It must be correctly installed if you invest in beautiful stone veneer for your walls. Otherwise, even the best-quality stones will look unattractive and damaged.
Most installations begin with a moisture barrier covered by dimpled metal lath, fastened to the wall’s framing with galvanized nails or staples, and overlapped 16 inches at vertical and horizontal seams.
While the masonry base for stone veneer installation may vary from project to project (such as framed plywood, wall sheeting, flush siding, concrete and masonry), all of these substrates are structurally sound and provide an excellent surface for affixing thin natural stone. Some projects also utilize stone veneer Columbus on columns and porch/entryway posts.
The first step in most installations is to cover the entire surface with a weather-resistant barrier such as tar paper. The tar paper should then be covered with metal lath installed per local building code. The lath should overlap vertical seams 6″ and horizontal seams 4″ and 16″ around corners.
A scratch coat is then applied that consists of one part type S masonry cement and 2.5 parts sand. The mix should be dry mixed before adding water. A masonry trowel is then used to rake a shallow series of horizontal grooves into the scratch coat (this step is usually required for concrete and stucco walls but is optional for wood and masonry walls). The scratch coat should be allowed to fully dry before hanging the stone veneer.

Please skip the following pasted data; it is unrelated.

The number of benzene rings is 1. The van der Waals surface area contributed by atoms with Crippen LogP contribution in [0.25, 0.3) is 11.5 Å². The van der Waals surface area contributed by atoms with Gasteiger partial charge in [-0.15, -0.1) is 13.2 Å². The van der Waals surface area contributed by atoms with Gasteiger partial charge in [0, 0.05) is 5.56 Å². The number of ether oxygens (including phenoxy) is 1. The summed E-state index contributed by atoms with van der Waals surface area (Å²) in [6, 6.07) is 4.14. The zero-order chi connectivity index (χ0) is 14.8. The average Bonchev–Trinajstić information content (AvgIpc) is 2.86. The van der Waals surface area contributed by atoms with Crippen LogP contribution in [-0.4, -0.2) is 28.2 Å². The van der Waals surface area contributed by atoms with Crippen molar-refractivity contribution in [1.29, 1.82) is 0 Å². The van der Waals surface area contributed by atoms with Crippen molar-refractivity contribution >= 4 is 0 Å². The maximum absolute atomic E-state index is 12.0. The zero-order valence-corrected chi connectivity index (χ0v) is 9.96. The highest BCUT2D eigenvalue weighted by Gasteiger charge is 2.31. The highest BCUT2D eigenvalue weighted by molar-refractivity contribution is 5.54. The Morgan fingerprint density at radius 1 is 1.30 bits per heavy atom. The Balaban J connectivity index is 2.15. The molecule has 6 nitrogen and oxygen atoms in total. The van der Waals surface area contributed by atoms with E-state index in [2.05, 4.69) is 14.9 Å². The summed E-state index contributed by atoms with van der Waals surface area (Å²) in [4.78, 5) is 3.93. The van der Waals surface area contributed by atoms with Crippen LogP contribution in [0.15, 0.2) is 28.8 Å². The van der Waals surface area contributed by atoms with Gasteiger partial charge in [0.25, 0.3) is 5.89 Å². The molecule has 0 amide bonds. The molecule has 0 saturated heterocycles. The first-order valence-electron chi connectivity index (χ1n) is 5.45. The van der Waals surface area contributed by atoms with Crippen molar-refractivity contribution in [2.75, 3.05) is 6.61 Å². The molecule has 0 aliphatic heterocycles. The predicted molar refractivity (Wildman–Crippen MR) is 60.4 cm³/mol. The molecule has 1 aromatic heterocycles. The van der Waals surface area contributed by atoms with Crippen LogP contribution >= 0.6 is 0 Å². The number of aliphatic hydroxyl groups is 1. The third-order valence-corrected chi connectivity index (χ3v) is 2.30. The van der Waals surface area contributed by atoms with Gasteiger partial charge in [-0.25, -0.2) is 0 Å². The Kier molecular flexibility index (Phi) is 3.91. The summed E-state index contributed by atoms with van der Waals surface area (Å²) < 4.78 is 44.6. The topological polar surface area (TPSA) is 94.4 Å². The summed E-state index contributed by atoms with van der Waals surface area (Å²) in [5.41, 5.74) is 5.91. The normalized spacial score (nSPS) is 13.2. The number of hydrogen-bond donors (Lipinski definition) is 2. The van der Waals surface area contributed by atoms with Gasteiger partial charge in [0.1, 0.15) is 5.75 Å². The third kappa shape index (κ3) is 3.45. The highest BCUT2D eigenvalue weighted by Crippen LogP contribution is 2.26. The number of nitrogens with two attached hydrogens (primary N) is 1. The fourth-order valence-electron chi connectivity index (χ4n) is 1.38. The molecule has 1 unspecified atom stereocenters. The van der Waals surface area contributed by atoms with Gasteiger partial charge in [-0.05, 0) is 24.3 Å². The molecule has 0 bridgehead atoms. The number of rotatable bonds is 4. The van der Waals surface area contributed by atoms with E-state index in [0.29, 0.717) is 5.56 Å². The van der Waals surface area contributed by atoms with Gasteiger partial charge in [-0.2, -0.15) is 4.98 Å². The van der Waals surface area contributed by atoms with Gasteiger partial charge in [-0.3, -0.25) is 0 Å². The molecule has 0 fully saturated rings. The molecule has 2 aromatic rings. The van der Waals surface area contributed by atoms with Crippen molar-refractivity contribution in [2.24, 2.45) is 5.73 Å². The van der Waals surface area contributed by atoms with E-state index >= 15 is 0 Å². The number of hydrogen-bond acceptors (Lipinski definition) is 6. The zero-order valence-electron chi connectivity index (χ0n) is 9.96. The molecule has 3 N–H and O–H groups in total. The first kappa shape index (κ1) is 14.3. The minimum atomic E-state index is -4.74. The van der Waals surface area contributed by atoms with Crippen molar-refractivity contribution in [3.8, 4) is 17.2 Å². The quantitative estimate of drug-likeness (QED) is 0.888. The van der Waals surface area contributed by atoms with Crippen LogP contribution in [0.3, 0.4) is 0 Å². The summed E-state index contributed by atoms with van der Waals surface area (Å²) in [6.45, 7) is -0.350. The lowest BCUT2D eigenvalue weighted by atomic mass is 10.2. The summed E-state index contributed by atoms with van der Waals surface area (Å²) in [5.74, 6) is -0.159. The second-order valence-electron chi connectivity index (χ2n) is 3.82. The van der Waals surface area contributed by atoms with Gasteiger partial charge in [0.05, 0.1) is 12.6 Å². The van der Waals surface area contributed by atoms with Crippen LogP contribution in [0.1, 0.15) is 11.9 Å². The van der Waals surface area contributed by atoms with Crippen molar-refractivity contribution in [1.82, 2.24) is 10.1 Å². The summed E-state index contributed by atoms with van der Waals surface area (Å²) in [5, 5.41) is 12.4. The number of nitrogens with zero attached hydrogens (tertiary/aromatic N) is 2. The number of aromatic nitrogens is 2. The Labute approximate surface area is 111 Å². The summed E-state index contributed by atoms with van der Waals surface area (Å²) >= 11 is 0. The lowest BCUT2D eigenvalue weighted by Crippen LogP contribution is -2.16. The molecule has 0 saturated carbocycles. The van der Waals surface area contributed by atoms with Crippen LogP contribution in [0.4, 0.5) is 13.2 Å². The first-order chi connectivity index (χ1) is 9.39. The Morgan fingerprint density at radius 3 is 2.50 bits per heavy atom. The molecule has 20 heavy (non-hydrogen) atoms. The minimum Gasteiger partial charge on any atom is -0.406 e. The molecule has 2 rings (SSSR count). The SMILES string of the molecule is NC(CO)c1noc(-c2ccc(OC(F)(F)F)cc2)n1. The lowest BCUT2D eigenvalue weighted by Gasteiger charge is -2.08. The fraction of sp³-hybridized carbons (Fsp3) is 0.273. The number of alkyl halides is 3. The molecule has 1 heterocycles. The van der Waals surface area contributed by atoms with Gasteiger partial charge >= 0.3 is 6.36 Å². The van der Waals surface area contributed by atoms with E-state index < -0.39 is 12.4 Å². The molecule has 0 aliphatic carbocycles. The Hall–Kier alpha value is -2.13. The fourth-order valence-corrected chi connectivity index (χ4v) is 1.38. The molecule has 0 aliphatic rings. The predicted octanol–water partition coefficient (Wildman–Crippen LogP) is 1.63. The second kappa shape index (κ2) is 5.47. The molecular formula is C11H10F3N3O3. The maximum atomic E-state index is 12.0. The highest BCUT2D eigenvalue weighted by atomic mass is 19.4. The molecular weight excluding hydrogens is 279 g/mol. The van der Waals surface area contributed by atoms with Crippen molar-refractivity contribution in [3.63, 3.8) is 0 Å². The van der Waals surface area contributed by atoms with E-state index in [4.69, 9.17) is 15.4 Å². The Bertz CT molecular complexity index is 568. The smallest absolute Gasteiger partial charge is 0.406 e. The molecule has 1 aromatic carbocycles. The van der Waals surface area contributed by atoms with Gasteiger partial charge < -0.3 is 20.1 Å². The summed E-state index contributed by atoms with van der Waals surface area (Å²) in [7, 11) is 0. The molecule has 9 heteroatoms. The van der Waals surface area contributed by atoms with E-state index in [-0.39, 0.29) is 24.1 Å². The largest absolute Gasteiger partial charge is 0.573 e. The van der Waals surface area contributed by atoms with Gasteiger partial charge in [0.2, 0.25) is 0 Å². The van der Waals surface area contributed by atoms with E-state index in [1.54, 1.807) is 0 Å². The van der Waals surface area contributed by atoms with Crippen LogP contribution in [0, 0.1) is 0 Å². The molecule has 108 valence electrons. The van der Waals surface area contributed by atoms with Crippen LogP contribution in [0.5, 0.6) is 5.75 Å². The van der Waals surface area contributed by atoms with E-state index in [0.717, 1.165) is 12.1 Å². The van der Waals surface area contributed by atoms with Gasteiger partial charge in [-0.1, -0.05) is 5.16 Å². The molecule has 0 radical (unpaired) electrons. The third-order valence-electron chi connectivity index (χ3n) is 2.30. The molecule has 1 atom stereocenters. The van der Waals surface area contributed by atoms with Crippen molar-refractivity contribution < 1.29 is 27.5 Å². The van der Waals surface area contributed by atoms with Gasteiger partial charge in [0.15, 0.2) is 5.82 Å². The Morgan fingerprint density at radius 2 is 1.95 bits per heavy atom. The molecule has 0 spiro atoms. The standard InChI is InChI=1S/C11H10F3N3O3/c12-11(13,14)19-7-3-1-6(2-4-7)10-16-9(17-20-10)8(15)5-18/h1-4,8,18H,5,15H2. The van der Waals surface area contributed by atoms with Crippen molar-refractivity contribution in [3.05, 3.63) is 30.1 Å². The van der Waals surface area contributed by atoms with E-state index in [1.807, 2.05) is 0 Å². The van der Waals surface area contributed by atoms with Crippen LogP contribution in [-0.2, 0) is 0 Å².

Once the scratch coat is dry, it’s time to apply the bonding mortar. This mix is typically two-part sand to 1 part Portland type-S mortar. Add water and stir until a peanut butter-like consistency is achieved. You will also want to use a masonry trowel to apply the mortar.
When working with natural stone veneer, you must ensure that the mortar is consistent throughout the entire wall. If the mortar is too thin, the stones will not adhere properly and could fall off.
It’s also important to start with the corners of the wall and work outward. This tends to create a more fluid installation and will help you avoid creating a line of uneven mortar as you move down the wall.
Manufactured stone veneer is a popular option for homeowners because it adds the elegance and durability of real stone without requiring structural reinforcements like foundations, wall ties, or lathes. It’s also cheaper, lighter, and easier to install than natural stone masonry. A pro will show you key installation tips to complete the job.
Before adding your manufactured stone veneer, use a trowel to back-butter the stones. This step is important for creating a strong bond between the backs of the stone and the mortar foundation you’ll be installing on your wall.
Once you’ve back-buttered your stones, install a layer of mortar called a scratch coat. This is the base for your veneer and is similar to a concrete or cement board scratch coat used on a concrete slab. Use a high-quality, pre-blended, polymer-fortified type S mortar for the best results.
Manufactured stone veneer is a popular way to beautify many types of walls. It can be installed on framed plywood panels, wall sheeting, flush siding, CMU, and poured concrete walls inside and out. It also can be used to add decorative flair to columns, fireplaces, and kitchen backsplashes.
To install stone veneer, the wall is first backed with a water-resistant barrier (WRB).
Next, the metal lath is attached to the studs using corrosion-resistant fasteners. It is important that the lath is properly installed and has been lapped horizontally and vertically at a minimum of 1″. Wrapping the lath at both outside and inside corners is recommended to add additional strength. Finally, a scratch coat is troweled over the lath.